ASIA India Begins Withdrawal NEW DELHI -- India has begun withdrawing its troops from the border with Pakistan, Defense Minister George Fernandes said yesterday.

"The process has started," Fernandes said of New Delhi's announcement earlier this month that it would recall tens of thousands of soldiers from the border to ease tension in the region. He said their relocation would be completed in two months.

India and Pakistan had deployed more than 1 million soldiers along their frontier after a Dec. 13 attack on the grounds of the Indian Parliament.

Associated Press Terror Designation Backed JAKARTA, Indonesia -- The Indonesian government said it would support efforts to have the United Nations add to its terrorist list Jemaah Islamiah, a Southeast Asian Islamic militant network suspected in the Oct. 12 bombing of a Bali nightclub district.

"If that is accepted, and the United Nations declares Jemaah Islamiah a terrorist group, we will fully implement that declaration," Foreign Ministry spokesman Marty Natalegawa said.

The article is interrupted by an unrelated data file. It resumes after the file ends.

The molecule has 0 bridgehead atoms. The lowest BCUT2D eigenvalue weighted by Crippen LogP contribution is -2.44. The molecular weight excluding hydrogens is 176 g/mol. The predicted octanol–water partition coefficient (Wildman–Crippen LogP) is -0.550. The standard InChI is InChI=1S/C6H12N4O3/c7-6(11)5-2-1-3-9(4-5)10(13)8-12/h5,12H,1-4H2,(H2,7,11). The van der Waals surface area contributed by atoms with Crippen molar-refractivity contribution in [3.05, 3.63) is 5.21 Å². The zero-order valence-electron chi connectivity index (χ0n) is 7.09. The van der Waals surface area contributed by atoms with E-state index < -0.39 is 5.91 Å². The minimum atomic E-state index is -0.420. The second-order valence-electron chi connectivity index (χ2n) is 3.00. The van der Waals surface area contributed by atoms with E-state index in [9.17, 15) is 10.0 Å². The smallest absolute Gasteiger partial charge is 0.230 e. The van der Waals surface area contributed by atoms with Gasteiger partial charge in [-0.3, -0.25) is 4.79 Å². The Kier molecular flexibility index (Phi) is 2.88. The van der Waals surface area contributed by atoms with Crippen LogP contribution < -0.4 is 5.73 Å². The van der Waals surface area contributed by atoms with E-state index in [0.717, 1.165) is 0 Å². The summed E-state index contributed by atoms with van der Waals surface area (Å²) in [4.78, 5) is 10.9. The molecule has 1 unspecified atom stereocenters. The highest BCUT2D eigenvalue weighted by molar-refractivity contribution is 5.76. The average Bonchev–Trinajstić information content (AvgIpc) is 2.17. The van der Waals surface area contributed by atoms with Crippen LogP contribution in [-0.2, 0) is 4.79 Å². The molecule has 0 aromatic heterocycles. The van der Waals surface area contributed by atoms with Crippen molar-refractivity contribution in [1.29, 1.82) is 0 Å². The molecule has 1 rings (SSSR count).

Such a move would mean a "freeze without delay of any funds or financial assets owned by that organization" as well as impeding the ability of members to move across borders, he said. "This is consistent with the Indonesian attitude that fighting terrorism must be done through the U.N."

Meanwhile, police this week arrested two Indonesians in the bombing of the Philippine Consulate in Manado in north Sulawesi island, an attack that occurred the same evening as the Bali bomb blasts.

A police official said that no link has yet been established between the explosions.

Ellen NakashimaTHE MIDDLE EAST Libya Seeks Exit From Group CAIRO -- Oil-rich Libya, whose leader once said he was "ashamed" of Arab policy in the Middle East, asked to withdraw from the 22-member Arab League, an Arab League spokesman said.

No reason was immediately given for the decision. But Libya's leader, Moammar Gaddafi, in September called on Libyans to quit the pan-Arab body to protest against what he called "official Arab cowardice" toward Israel and the United States.

Arab League spokesman Hisham Youssef said the league's secretary general, Amr Moussa, had contacted senior officials in Libya. "We hope we can change Libya's mind," Youssef said.


The attack on a French oil tanker off Yemen this month was similar to the October 2000 bombing of the USS Cole and might have been carried out by the same group, Yemen's prime minister said. . . . Citizens in Bahrain voted peacefully for their first parliament in nearly 30 years despite an opposition boycott that had overshadowed the prospects for the historic poll.